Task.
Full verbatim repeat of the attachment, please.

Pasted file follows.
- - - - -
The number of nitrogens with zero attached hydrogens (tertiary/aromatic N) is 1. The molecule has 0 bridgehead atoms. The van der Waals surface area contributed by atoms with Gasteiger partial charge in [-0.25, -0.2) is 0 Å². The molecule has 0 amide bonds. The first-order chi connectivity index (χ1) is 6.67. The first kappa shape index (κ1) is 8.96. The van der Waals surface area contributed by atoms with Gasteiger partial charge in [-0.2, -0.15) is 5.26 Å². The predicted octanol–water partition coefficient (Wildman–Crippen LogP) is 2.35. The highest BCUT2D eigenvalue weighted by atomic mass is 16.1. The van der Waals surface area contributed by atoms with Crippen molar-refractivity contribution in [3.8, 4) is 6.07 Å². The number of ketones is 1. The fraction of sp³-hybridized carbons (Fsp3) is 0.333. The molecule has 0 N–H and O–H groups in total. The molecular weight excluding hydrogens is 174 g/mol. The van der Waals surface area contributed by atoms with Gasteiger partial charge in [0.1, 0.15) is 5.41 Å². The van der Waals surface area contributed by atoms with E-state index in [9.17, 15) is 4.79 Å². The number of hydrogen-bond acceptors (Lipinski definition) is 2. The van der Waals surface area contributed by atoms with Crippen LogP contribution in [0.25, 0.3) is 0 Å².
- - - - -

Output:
The number of nitrogens with zero attached hydrogens (tertiary/aromatic N) is 1. The molecule has 0 bridgehead atoms. The van der Waals surface area contributed by atoms with Gasteiger partial charge in [-0.25, -0.2) is 0 Å². The molecule has 0 amide bonds. The first-order chi connectivity index (χ1) is 6.67. The first kappa shape index (κ1) is 8.96. The van der Waals surface area contributed by atoms with Gasteiger partial charge in [-0.2, -0.15) is 5.26 Å². The predicted octanol–water partition coefficient (Wildman–Crippen LogP) is 2.35. The highest BCUT2D eigenvalue weighted by atomic mass is 16.1. The van der Waals surface area contributed by atoms with Crippen molar-refractivity contribution in [3.8, 4) is 6.07 Å². The number of ketones is 1. The fraction of sp³-hybridized carbons (Fsp3) is 0.333. The molecule has 0 N–H and O–H groups in total. The molecular weight excluding hydrogens is 174 g/mol. The van der Waals surface area contributed by atoms with Gasteiger partial charge in [0.1, 0.15) is 5.41 Å². The van der Waals surface area contributed by atoms with E-state index in [9.17, 15) is 4.79 Å². The number of hydrogen-bond acceptors (Lipinski definition) is 2. The van der Waals surface area contributed by atoms with Crippen LogP contribution in [0.25, 0.3) is 0 Å².